Back in 2021, after developing its Next-Gen racecar, NASCAR performed a crash test to further test-case what was the future of its Cup racing series. Testing was chosen to take place at Talladega Speedway in Alabama. In place of a real driver, a crash test dummy simulated the real deal. It was the same as those used for passenger car testing by the NHTSA. Three computer-controlled robots were inside the Next-Gen racecar. But after testing, rumors circulated that the damage to the dummies indicated the crash would have killed a human driver.
Here’s the NASCAR Next-Gen crash test
NASCAR performed over 5,000 Ansys crash simulations on the computer. But it never performed an actual crash test of a real racecar. After this real-world test, NASCAR made last-minute changes, which fuelled those killed-driver rumors. But NASCAR has never released the video of the crash test. That is, until now.
AB Dynamics supplied the robotic system, and the U.K.-based company programmed the robots. The plan was for the car to go to 130 mph, then crash into a specific point marked on a SAFER (Steel and Foam Energy Reduction) barrier. The crash would hit the barrier at a 24-degree angle.
Three robots took the place of one human. One controlled steering, one shifting, and one squeezed the throttle. To control the route the car would take, AB Dynamics used path-following software. The software pre-records information and GPS data. The software is precise-enough to hit the barrier point to within 2cm, at 130.015 mph, and plus or minus one to achieve the 24-degree angle.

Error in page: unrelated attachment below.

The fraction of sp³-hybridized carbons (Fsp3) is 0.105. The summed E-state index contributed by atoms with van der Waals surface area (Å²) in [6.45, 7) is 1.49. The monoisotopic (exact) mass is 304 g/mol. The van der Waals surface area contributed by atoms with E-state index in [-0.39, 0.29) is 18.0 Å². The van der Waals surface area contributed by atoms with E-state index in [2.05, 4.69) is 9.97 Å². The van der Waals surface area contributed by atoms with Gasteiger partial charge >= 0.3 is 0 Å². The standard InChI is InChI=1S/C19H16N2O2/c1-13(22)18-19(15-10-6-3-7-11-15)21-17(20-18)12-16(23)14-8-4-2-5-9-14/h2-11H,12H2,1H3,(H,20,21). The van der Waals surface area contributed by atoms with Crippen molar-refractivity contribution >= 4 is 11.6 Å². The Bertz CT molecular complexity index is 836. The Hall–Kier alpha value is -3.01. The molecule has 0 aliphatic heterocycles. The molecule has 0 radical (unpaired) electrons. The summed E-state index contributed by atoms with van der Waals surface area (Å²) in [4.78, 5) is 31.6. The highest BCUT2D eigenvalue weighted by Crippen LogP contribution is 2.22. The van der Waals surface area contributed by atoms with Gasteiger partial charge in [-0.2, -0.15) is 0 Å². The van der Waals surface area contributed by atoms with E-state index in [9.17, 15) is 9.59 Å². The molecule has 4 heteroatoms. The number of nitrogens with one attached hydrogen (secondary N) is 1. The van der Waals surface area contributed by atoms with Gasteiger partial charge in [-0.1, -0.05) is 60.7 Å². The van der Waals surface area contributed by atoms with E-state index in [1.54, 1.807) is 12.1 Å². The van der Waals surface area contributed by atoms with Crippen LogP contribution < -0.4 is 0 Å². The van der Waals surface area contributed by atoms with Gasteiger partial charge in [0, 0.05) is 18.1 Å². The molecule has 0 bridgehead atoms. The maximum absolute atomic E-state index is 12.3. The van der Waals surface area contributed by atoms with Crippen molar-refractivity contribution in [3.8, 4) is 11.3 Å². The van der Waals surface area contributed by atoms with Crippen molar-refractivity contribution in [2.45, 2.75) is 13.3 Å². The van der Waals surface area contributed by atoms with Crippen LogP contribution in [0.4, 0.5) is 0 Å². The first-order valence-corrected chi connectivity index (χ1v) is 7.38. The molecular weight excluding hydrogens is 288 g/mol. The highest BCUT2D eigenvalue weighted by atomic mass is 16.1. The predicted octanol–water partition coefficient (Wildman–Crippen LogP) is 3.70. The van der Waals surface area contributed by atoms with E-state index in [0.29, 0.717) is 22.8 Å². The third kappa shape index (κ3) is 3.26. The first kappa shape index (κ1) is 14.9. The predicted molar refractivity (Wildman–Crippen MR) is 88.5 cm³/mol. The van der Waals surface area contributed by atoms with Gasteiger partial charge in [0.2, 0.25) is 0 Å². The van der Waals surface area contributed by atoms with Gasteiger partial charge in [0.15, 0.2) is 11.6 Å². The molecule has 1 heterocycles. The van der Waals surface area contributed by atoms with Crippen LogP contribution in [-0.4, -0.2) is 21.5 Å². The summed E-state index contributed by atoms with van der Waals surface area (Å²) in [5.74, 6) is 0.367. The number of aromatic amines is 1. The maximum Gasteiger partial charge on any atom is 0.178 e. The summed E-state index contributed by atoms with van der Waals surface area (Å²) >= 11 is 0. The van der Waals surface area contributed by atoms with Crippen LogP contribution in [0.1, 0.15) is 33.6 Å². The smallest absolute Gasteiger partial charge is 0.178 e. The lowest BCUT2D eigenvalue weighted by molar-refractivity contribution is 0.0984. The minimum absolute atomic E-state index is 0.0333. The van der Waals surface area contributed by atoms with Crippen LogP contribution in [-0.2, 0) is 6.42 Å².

What controlled the NASCAR crash-test dummy?
The crash dummy made no contact with the robotic equipment. “Our robots are largely used for the development of passenger and commercial vehicles and are regularly used for durability, misuse, and driver assistance system testing,” said AB Dynamics development manager Craig Hoyt. “This is one of the highest speed crash tests we have ever conducted, and the robots only suffered minor damage. It really is a testament to the safety of the vehicle, the barriers, and the ruggedness of our products.”
And of the Next-Gen car. “There is no better data than replicating crash tests in a real environment and our robots enable us to do that accurately and repeatedly,” says Hoyt. Based on the analysis of the crash, NASCAR implemented changes to the Next-Generation racecar. Removing some stiffness from the front and rear frame structures allowed for better energy absorption.
“This is a truly innovative way to test the safety of vehicles in motorsport,” John Patalak, NASCAR’s managing director of safety engineering, told PMW. “The data we obtained from the test was extremely important and was not possible to get from any crash test facilities at the time. The test provided valuable information for correlation with our computer crash simulations. It confirmed that the predicted vehicle impact performance from the simulation was duplicated in this real-world crash test.”